Government

Cambodia Government (Khmer: រាជរដ្ធាភិបាលកម្ពុជា ) a monarchy ruled Cambodia from ancient times until 1970, surviving under a French protectorate from 1863 to 1953. In 1970 a right-wing coup ended the monarchy, and the coup’s leaders established the Khmer Republic. A civil war ensued, and in 1975 a Communist-dominated insurgency movement known as the Khmer Rouge, or Red Khmers, took control of Cambodia. Renamed Democratic Kâmpŭchéa (DK), the country waged war against neighboring Vietnam starting in 1977.

The Khmer National United Front for National Salvation (KNUFNS), a group of Cambodian Communist rebels backed by more than 100,000 Vietnamese troops, deposed the Khmer Rouge in 1979 and established the pro-Vietnamese regime of the Peoples’ Republic of Kâmpŭchéa (PRK). However, only a few foreign governments recognized the PRK as Cambodia’s legitimate government, and the DK retained Cambodia’s seat in the United Nations (UN) until 1990.

  • Executive
  • Legislature
  • Judiciary
  • Political Parties
  • Defense
  • International Organization

Vietnam stationed troops in Cambodia throughout the 1980s. During this time, the Kâmpŭchéan People’s Revolutionary Party (KPRP), the only legal political party, ran the PRK on socialist principles. After Vietnam withdrew its troops in 1989, the PRK renamed itself the State of Cambodia (SOC), abandoned socialism, and introduced free-market reforms. Fighting between the forces of the PRK and the DK, which had reached a stalemate during the Vietnamese occupation, flared up again. The KPRP changed its name to the Cambodian People’s Party (CPP) in 1991.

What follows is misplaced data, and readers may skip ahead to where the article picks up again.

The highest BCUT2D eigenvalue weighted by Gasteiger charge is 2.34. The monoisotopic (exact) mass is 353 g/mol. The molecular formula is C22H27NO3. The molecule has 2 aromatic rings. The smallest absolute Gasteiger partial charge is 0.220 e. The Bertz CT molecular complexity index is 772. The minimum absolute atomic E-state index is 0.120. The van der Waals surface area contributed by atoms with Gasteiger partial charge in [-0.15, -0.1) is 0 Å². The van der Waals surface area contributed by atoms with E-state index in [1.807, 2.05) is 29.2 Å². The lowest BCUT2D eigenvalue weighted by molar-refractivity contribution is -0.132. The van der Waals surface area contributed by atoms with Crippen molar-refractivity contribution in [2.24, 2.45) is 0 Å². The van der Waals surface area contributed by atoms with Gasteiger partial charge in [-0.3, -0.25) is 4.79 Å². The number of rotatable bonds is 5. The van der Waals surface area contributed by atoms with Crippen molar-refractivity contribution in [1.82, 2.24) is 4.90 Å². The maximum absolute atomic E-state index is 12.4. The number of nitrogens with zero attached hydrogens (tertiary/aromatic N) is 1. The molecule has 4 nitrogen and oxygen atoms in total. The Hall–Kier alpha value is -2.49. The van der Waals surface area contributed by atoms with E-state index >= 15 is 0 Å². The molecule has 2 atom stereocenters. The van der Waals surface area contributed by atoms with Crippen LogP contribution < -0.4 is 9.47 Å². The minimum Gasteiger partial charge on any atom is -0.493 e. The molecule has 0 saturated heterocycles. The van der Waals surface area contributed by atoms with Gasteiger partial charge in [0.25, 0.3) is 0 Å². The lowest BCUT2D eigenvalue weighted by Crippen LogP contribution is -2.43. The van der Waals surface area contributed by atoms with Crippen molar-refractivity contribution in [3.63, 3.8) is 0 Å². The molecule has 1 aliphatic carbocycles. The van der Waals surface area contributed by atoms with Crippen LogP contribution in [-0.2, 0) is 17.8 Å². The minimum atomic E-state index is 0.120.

International negotiations under UN auspices led to a peace accord, signed in Paris in 1991. The agreement called for a UN protectorate to help rule the country until national legislative elections could be held in 1993. More than 20 political parties participated in the 1993 elections. However, two parties obtained more than 85 percent of the vote: A royalist party, known by its French acronym, FUNCINPEC, won the most seats, while the CPP, led by the incumbent prime minister, Hun Sen, won the next largest bloc. Following the elections, a three-party coalition formed a government headed by two prime ministers; Prince Norodom Ranariddh of FUNCINPEC became first prime minister, while Hun Sen took the post of second prime minister. In September 1993 a new constitution restored the monarchy and established the Kingdom of Cambodia.

In July 1997, Hun Sen ousted Ranariddh while he was abroad, replacing him with Ung Huot, a more pliable member of FUNCINPEC. Elections held in 1998 gave the CPP a plurality of votes, but Ranariddh and another opposition candidate, Sam Rainsy, contested the outcome of the election, claiming that it had not been conducted fairly. In November 1998 the CPP and FUNCINPEC reached a compromise agreement resulting in a new coalition government. Hun Sen became the sole prime minister, while Ranariddh became the president of the National Assembly. Cambodia is divided for administrative purposes into 20 provinces and 3 municipalities. These units are administered by governors.

Executive